Author

# Bradley A. Steinfeldt

Bio: Bradley A. Steinfeldt is an academic researcher from Georgia Institute of Technology. The author has contributed to research in topics: Dynamical systems theory & Mars Exploration Program. The author has an hindex of 9, co-authored 26 publications receiving 319 citations.

##### Papers

More filters

••

TL;DR: This assessment has shown that negligible propellant mass fraction benefits are seen for reducing the three-sigma position dispersion at the end of the hypersonic guidance phase (parachute deployment) below approximately 3 km.

Abstract: Landing site selection is a compromise between safety concerns associated with the site’s terrain and scientific interest. Therefore, technologies enabling pinpoint landing performance (sub-100-m accuracies) on the surface of Mars are of interest to increase the number of accessible sites for in situ research, as well as allow placement of vehicles nearby prepositioned assets. A survey of the performance of guidance, navigation, and control technologies that could allow pinpoint landing to occur at Mars was performed. This assessment has shown that negligible propellant mass fraction benefits are seen for reducing the three-sigma position dispersion at the end of the hypersonic guidance phase (parachute deployment) below approximately 3 km. Four different propulsive terminal descent guidancealgorithms were examined. Of these four, a near propellant-optimal analytic guidance law showed promisefortheconceptualdesignofpinpointlandingvehicles.Theexistenceofapropellantoptimumwithregardto theinitiationtimeofthepropulsiveterminaldescentwasshowntoexistforvarious flightconditions.Subsonicguided parachutes were shown to provide marginal performance benefits, due to the timeline associated with descent through the thin Mars atmosphere. This investigation also demonstrates that navigation is a limiting technology for Mars pinpoint landing, with landed performance being largely driven by navigation sensor and map tie accuracy.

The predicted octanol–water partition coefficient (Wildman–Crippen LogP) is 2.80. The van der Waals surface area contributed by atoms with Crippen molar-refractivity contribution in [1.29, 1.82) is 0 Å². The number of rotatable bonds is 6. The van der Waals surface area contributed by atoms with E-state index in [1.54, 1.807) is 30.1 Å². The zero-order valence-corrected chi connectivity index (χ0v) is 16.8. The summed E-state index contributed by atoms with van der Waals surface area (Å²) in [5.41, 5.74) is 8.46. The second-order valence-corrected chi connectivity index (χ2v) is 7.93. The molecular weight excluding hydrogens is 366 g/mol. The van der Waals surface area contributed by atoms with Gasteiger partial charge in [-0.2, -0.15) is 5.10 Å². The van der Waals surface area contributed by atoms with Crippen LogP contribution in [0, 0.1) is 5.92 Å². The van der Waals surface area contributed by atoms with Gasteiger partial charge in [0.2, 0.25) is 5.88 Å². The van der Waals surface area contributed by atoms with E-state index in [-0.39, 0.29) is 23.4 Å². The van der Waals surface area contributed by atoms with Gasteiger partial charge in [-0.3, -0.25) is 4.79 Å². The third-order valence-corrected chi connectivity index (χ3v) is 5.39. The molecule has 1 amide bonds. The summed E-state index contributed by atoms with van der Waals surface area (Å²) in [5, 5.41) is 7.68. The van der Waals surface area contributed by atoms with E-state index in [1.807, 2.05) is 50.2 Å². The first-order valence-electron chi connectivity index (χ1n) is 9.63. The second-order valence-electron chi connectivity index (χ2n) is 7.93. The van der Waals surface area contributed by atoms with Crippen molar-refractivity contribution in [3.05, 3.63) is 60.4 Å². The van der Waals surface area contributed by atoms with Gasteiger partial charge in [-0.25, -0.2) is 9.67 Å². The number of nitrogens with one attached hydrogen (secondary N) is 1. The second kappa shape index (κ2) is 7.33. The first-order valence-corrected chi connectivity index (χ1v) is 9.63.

87 citations

••

14 Sep 2009TL;DR: In this paper, a parametric study of the Mars entry, descent, and landing design space has been conducted, focusing on the entry vehicle shape and the supersonic deceleration technology trades.